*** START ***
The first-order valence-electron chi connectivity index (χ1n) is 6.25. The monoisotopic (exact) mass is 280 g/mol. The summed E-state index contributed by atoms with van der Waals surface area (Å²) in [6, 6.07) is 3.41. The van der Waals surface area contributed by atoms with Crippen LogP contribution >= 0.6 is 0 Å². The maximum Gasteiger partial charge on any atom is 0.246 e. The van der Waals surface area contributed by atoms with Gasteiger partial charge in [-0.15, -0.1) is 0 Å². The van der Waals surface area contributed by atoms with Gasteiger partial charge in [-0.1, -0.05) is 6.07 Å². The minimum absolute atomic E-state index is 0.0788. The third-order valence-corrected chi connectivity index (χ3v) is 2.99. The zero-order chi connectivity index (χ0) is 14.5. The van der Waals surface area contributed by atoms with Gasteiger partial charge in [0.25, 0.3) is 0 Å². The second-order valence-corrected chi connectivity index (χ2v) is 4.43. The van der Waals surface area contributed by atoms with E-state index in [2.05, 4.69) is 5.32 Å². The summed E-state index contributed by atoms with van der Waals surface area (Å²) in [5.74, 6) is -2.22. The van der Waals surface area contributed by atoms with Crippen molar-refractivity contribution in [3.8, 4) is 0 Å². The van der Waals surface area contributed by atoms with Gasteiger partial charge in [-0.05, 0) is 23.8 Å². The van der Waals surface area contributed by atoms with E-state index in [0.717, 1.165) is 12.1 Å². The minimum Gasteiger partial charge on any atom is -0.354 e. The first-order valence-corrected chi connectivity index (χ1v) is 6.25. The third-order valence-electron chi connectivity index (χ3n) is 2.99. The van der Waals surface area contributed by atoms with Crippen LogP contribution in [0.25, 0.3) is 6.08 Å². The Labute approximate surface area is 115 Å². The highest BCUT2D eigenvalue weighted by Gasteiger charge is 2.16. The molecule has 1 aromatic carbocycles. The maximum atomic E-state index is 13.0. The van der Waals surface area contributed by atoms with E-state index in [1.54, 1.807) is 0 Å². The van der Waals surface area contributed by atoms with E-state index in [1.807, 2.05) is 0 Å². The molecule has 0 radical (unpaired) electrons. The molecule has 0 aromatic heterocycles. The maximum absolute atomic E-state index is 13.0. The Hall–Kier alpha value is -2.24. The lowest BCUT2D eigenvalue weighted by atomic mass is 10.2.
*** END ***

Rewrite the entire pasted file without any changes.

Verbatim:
The first-order valence-electron chi connectivity index (χ1n) is 6.25. The monoisotopic (exact) mass is 280 g/mol. The summed E-state index contributed by atoms with van der Waals surface area (Å²) in [6, 6.07) is 3.41. The van der Waals surface area contributed by atoms with Crippen LogP contribution >= 0.6 is 0 Å². The maximum Gasteiger partial charge on any atom is 0.246 e. The van der Waals surface area contributed by atoms with Gasteiger partial charge in [-0.15, -0.1) is 0 Å². The van der Waals surface area contributed by atoms with Gasteiger partial charge in [-0.1, -0.05) is 6.07 Å². The minimum absolute atomic E-state index is 0.0788. The third-order valence-corrected chi connectivity index (χ3v) is 2.99. The zero-order chi connectivity index (χ0) is 14.5. The van der Waals surface area contributed by atoms with Gasteiger partial charge in [0.25, 0.3) is 0 Å². The second-order valence-corrected chi connectivity index (χ2v) is 4.43. The van der Waals surface area contributed by atoms with E-state index in [2.05, 4.69) is 5.32 Å². The summed E-state index contributed by atoms with van der Waals surface area (Å²) in [5.74, 6) is -2.22. The van der Waals surface area contributed by atoms with Crippen molar-refractivity contribution in [3.8, 4) is 0 Å². The van der Waals surface area contributed by atoms with Gasteiger partial charge in [-0.05, 0) is 23.8 Å². The van der Waals surface area contributed by atoms with E-state index in [0.717, 1.165) is 12.1 Å². The minimum Gasteiger partial charge on any atom is -0.354 e. The first-order valence-corrected chi connectivity index (χ1v) is 6.25. The third-order valence-electron chi connectivity index (χ3n) is 2.99. The van der Waals surface area contributed by atoms with Crippen LogP contribution in [0.25, 0.3) is 6.08 Å². The Labute approximate surface area is 115 Å². The highest BCUT2D eigenvalue weighted by Gasteiger charge is 2.16. The molecule has 1 aromatic carbocycles. The maximum atomic E-state index is 13.0. The van der Waals surface area contributed by atoms with E-state index in [1.54, 1.807) is 0 Å². The van der Waals surface area contributed by atoms with E-state index in [1.807, 2.05) is 0 Å². The molecule has 0 radical (unpaired) electrons. The molecule has 0 aromatic heterocycles. The maximum absolute atomic E-state index is 13.0. The Hall–Kier alpha value is -2.24. The lowest BCUT2D eigenvalue weighted by atomic mass is 10.2.